Sneaking around the streets: Prolific graffiti taggers' socialization habits
Nova Science Publishers
Faculty of Health, Engineering and Science
School of Psychology and Social Science / Lifespan Resilience Research Group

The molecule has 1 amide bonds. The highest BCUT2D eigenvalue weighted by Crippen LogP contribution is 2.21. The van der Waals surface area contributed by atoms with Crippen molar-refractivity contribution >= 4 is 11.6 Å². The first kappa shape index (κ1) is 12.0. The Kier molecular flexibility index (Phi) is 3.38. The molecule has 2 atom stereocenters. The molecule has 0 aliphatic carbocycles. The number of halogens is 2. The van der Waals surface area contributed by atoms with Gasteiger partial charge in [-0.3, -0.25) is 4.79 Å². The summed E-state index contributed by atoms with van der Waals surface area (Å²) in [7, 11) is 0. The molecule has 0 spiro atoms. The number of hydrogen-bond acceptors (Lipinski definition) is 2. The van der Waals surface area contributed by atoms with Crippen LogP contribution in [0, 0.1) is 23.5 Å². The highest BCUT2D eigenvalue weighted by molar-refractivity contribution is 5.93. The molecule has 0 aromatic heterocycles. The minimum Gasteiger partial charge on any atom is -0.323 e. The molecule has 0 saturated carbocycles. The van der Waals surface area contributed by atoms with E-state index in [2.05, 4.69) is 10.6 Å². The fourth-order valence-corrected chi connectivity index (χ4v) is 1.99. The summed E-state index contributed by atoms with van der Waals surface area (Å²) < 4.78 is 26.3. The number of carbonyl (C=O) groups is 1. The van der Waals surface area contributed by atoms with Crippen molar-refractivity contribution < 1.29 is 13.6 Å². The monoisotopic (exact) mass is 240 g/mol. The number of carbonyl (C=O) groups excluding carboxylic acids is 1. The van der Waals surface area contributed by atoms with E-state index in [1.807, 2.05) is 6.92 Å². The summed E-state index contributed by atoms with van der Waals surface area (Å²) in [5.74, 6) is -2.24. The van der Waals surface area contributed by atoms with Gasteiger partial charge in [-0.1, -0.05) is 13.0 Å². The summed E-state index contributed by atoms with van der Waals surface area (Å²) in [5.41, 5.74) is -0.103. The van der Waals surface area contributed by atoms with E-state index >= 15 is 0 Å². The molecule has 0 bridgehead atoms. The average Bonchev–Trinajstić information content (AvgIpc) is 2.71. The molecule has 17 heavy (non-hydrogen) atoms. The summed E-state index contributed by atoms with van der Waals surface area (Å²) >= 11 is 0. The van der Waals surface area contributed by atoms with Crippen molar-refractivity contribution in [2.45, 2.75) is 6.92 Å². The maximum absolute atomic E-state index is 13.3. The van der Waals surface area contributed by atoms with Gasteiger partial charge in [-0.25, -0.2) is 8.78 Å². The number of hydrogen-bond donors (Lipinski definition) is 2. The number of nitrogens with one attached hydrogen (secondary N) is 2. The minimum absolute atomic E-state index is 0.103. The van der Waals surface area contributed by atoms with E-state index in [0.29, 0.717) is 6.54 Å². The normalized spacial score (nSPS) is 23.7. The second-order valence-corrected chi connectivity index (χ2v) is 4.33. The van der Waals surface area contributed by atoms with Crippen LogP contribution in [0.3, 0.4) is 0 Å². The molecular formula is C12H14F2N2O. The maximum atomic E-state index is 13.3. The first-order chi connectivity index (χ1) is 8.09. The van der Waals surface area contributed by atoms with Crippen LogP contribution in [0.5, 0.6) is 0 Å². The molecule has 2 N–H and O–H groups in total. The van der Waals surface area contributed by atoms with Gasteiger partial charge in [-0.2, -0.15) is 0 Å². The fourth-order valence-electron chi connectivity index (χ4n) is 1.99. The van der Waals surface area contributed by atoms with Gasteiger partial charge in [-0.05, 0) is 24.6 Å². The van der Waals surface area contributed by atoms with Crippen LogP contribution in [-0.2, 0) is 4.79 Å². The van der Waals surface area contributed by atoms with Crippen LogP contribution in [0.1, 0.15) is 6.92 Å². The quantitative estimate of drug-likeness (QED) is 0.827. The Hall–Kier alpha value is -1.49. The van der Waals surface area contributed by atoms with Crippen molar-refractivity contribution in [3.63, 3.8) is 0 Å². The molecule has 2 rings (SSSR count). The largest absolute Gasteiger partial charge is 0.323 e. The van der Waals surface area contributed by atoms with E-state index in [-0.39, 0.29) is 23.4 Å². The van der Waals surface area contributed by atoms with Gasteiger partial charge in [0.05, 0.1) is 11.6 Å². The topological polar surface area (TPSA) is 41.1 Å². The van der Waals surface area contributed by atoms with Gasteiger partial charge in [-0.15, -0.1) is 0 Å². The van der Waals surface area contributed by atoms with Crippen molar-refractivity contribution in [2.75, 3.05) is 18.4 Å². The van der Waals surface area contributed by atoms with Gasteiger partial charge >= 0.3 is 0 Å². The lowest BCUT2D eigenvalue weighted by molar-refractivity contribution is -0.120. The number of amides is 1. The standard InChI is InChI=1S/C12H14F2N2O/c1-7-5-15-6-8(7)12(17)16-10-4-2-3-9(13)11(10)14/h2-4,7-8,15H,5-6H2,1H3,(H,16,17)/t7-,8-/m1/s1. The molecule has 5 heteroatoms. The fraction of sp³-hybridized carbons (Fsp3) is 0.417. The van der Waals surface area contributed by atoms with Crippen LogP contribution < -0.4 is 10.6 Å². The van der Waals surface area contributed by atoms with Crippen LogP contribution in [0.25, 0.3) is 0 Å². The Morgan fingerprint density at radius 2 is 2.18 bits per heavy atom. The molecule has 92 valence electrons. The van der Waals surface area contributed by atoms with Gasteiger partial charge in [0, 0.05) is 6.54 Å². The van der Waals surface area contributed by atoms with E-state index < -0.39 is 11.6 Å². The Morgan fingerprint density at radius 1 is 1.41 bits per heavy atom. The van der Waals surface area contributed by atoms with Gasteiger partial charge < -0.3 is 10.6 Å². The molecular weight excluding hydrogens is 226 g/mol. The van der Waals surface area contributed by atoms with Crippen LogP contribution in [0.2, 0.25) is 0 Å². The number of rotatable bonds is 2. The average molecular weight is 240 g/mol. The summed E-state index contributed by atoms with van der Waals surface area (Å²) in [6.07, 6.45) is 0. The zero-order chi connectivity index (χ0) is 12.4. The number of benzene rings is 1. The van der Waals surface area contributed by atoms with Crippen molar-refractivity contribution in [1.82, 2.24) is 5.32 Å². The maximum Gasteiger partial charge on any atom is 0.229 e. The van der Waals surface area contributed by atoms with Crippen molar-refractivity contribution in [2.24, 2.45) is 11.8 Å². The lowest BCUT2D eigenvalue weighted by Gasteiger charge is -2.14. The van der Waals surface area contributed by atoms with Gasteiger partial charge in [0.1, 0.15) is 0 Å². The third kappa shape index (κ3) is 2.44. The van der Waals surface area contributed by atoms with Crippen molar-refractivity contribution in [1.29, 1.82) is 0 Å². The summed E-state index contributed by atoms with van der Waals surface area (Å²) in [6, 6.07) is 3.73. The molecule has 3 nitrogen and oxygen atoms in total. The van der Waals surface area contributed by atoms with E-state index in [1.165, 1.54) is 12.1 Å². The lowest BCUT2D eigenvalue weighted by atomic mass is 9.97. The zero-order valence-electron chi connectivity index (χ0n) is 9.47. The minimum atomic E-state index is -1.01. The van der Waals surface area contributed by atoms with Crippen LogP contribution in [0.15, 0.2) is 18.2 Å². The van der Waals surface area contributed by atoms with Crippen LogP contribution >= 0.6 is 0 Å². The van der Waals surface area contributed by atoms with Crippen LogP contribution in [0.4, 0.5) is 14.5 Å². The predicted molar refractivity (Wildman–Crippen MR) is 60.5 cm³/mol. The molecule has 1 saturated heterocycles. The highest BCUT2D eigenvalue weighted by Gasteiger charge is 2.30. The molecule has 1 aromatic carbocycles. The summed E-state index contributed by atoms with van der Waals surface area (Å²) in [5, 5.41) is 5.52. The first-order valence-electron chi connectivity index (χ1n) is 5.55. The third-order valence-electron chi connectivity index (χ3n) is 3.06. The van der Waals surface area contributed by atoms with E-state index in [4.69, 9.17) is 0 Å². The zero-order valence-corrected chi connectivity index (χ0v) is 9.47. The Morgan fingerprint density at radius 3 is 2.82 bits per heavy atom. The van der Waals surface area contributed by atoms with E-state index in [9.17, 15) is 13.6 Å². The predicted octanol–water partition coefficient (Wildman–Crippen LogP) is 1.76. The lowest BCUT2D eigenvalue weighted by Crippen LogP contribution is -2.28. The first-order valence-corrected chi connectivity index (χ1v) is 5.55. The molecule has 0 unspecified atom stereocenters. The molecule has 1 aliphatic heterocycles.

Tagging, the unsolicited rendition of a graffiti writer’s street name on someone else’s property, is typically committed by adolescents aged 12-17 years seeking a deviant non-conforming social identity. While graffiti involvement places prolific writers on a trajectory towards more serious criminal offending, little is known about their tagging practices. To address this knowledge shortfall, an examination was conducted of 1,462 graffiti report forms completed by removalists prior to removing graffiti written in an inner city area of Perth, Western Australia over a three month period. Frequency distribution analysis revealed that while 759 individuals collectively wrote 2,729 tags, just 16 prolific taggers accounted for approximately half (n=1,373) of all the tags recorded. Moreover, a tag frequency tally revealed that while some prolifically written tags appeared in isolation, others occurred in conjunction with a particular set of other tags. Finally, by plotting the occurrences of the 16 identified prolifically written tags on square grid plots, the study demonstrates the existence of graffiti hangout hubs. These findings are discussed in relation to the thesis of Reputation Enhancement and the social non-conforming identity seeking aspirations of adolescent graffiti taggers.